Adaptation during COVID19
with COVID19 “voluntary” or mandatory lockdowns the environment for Scrum teams changed dramatically. I think everybody who can is staying home. Fortunately, we are working in an area where we can work more flexibly than other people and could adapt to the new situation to stay safe and protect other people.
Some challenges every team is facing, are less Osmotic Communication (unstructured communication) in the development team or less interactive sprint reviews.
I am interested - I hope other people, too - in these new challenges you and your team are currently facing and how you and your team is adapting to the new situation. Maybe you and your teams tried something which did not turned out to be so good as well?
I am looking forward hearing from you. Thanks a lot and stay safe!
You could try a retro around the impacts (good or bad) that the pandemic has had own the team as it relates to people, process, tools.
Perhaps they're recognizing some of that as well but need a plan to put more conscious effort into things like communication where they may not have had to before.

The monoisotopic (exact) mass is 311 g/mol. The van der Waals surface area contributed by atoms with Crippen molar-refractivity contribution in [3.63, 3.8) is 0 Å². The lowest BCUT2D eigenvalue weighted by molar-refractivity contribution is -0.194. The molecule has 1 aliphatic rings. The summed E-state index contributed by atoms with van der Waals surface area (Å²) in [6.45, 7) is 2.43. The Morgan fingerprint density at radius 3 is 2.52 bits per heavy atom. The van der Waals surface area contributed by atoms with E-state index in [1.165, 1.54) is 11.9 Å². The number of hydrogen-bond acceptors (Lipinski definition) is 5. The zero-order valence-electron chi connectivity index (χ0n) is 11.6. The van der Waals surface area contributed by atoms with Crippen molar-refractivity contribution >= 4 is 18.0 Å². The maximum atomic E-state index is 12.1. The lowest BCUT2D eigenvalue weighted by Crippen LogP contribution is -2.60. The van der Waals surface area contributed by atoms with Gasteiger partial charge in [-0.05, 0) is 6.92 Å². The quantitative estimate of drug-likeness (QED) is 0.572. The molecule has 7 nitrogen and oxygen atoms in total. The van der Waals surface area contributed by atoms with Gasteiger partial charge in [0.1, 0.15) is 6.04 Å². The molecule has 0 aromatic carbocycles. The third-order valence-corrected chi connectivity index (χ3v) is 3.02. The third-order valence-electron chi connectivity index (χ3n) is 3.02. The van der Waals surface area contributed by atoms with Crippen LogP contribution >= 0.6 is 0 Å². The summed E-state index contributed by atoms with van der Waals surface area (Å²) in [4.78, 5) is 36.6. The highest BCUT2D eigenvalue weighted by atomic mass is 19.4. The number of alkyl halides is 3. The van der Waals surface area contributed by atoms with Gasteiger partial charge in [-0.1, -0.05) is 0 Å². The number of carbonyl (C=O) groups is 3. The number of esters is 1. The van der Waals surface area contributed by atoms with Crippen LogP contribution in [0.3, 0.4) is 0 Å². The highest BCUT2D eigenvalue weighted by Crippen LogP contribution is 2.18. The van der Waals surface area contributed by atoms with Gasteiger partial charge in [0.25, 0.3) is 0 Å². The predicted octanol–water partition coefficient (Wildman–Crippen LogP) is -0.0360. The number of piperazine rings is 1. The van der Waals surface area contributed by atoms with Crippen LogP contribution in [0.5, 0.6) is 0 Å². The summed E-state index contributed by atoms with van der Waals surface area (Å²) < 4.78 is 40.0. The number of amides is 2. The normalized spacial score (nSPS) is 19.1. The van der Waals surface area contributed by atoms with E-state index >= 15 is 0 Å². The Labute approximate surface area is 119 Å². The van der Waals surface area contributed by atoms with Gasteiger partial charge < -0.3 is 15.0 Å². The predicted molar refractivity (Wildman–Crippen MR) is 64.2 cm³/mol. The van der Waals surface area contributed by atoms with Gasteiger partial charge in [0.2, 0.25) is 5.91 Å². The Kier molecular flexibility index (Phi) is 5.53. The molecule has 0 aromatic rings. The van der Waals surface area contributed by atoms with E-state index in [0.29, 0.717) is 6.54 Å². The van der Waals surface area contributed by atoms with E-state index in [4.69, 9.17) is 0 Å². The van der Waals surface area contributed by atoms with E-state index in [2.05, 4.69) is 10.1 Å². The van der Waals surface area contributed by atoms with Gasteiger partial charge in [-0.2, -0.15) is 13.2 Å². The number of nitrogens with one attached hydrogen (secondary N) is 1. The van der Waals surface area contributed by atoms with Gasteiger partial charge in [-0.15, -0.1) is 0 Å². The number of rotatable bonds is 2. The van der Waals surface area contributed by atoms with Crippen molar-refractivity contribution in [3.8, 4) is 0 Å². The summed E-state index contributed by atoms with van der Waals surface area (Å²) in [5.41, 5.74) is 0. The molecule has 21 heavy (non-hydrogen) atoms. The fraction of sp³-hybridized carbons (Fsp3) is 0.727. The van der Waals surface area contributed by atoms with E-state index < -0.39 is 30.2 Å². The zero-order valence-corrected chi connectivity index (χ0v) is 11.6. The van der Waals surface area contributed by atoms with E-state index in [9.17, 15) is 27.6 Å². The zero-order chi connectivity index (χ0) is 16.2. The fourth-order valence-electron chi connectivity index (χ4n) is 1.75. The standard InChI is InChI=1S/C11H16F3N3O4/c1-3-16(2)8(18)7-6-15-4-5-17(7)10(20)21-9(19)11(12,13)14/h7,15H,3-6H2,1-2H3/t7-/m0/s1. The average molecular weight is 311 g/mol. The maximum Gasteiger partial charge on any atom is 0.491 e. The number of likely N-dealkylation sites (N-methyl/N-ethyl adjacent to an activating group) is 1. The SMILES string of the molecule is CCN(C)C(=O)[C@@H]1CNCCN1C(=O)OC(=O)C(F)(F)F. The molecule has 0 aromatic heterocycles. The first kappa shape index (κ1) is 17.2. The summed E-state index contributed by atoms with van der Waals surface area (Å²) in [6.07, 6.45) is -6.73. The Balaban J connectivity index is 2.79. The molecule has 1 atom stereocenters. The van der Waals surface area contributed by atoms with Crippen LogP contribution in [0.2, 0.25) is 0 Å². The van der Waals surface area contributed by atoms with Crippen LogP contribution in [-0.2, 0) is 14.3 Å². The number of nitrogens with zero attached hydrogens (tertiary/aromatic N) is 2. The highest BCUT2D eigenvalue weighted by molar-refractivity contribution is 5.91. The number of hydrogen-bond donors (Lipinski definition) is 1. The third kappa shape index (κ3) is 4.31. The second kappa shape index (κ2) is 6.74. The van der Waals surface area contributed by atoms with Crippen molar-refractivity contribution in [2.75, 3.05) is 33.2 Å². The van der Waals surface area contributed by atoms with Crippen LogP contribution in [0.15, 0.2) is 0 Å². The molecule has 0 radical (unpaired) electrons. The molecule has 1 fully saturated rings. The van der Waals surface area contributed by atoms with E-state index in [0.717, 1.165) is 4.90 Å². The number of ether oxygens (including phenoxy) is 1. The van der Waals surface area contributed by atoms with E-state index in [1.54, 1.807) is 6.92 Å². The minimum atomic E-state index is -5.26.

thanks for the quick answer. The development of my last product was paused before COVID broke out. I will definitely do that with my new teams.
I am curious about how other teams adapted on the new challenges within the given Scrum rules. For example: Changing the sprint duration from four to two weeks, because the coordination in the dev team got difficult.
I think the biggest change for the teams I work with was the adoption of additional collaborative tools to help them coordinate and communicate with each other. Fortunately our schedules have remained relatively unchanged as it relates to Sprint duration / time.